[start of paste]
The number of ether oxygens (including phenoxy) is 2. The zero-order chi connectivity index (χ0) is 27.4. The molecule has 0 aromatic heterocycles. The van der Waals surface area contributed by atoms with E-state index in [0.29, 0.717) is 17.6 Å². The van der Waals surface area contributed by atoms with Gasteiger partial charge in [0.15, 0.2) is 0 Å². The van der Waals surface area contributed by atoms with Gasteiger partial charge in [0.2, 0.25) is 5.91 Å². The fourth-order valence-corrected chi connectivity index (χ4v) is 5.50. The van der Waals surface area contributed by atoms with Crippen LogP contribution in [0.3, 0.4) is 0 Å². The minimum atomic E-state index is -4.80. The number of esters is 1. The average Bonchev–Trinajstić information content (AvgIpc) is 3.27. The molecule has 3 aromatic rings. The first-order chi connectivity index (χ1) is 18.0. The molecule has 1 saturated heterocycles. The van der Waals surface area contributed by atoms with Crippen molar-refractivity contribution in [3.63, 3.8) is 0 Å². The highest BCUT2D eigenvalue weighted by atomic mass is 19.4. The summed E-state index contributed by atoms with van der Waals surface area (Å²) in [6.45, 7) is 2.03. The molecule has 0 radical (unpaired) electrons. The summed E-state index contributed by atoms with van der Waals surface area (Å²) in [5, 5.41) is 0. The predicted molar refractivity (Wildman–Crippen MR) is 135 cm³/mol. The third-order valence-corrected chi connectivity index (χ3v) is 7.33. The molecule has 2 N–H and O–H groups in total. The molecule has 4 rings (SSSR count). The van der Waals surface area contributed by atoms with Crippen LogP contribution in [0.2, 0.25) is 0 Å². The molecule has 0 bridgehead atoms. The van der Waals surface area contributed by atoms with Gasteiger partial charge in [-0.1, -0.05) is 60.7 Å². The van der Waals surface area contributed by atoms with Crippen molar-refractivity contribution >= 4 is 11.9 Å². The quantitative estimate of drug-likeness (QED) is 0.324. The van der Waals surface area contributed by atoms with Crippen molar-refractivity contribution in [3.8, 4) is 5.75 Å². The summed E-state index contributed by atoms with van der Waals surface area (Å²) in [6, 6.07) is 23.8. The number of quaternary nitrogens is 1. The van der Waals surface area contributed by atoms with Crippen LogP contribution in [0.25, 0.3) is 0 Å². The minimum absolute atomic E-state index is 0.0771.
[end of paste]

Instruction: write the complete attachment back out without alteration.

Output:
The number of ether oxygens (including phenoxy) is 2. The zero-order chi connectivity index (χ0) is 27.4. The molecule has 0 aromatic heterocycles. The van der Waals surface area contributed by atoms with E-state index in [0.29, 0.717) is 17.6 Å². The van der Waals surface area contributed by atoms with Gasteiger partial charge in [0.15, 0.2) is 0 Å². The van der Waals surface area contributed by atoms with Gasteiger partial charge in [0.2, 0.25) is 5.91 Å². The fourth-order valence-corrected chi connectivity index (χ4v) is 5.50. The van der Waals surface area contributed by atoms with Crippen LogP contribution in [0.3, 0.4) is 0 Å². The minimum atomic E-state index is -4.80. The number of esters is 1. The average Bonchev–Trinajstić information content (AvgIpc) is 3.27. The molecule has 3 aromatic rings. The first-order chi connectivity index (χ1) is 18.0. The molecule has 1 saturated heterocycles. The van der Waals surface area contributed by atoms with Crippen molar-refractivity contribution in [3.63, 3.8) is 0 Å². The highest BCUT2D eigenvalue weighted by atomic mass is 19.4. The summed E-state index contributed by atoms with van der Waals surface area (Å²) in [6.45, 7) is 2.03. The molecule has 0 radical (unpaired) electrons. The summed E-state index contributed by atoms with van der Waals surface area (Å²) in [5, 5.41) is 0. The predicted molar refractivity (Wildman–Crippen MR) is 135 cm³/mol. The third-order valence-corrected chi connectivity index (χ3v) is 7.33. The molecule has 2 N–H and O–H groups in total. The molecule has 4 rings (SSSR count). The van der Waals surface area contributed by atoms with Crippen LogP contribution in [0.2, 0.25) is 0 Å². The molecule has 0 bridgehead atoms. The van der Waals surface area contributed by atoms with Gasteiger partial charge in [-0.1, -0.05) is 60.7 Å². The van der Waals surface area contributed by atoms with Crippen molar-refractivity contribution >= 4 is 11.9 Å². The quantitative estimate of drug-likeness (QED) is 0.324. The van der Waals surface area contributed by atoms with Crippen molar-refractivity contribution in [3.8, 4) is 5.75 Å². The summed E-state index contributed by atoms with van der Waals surface area (Å²) in [6, 6.07) is 23.8. The number of quaternary nitrogens is 1. The van der Waals surface area contributed by atoms with Crippen LogP contribution in [0.25, 0.3) is 0 Å². The minimum absolute atomic E-state index is 0.0771.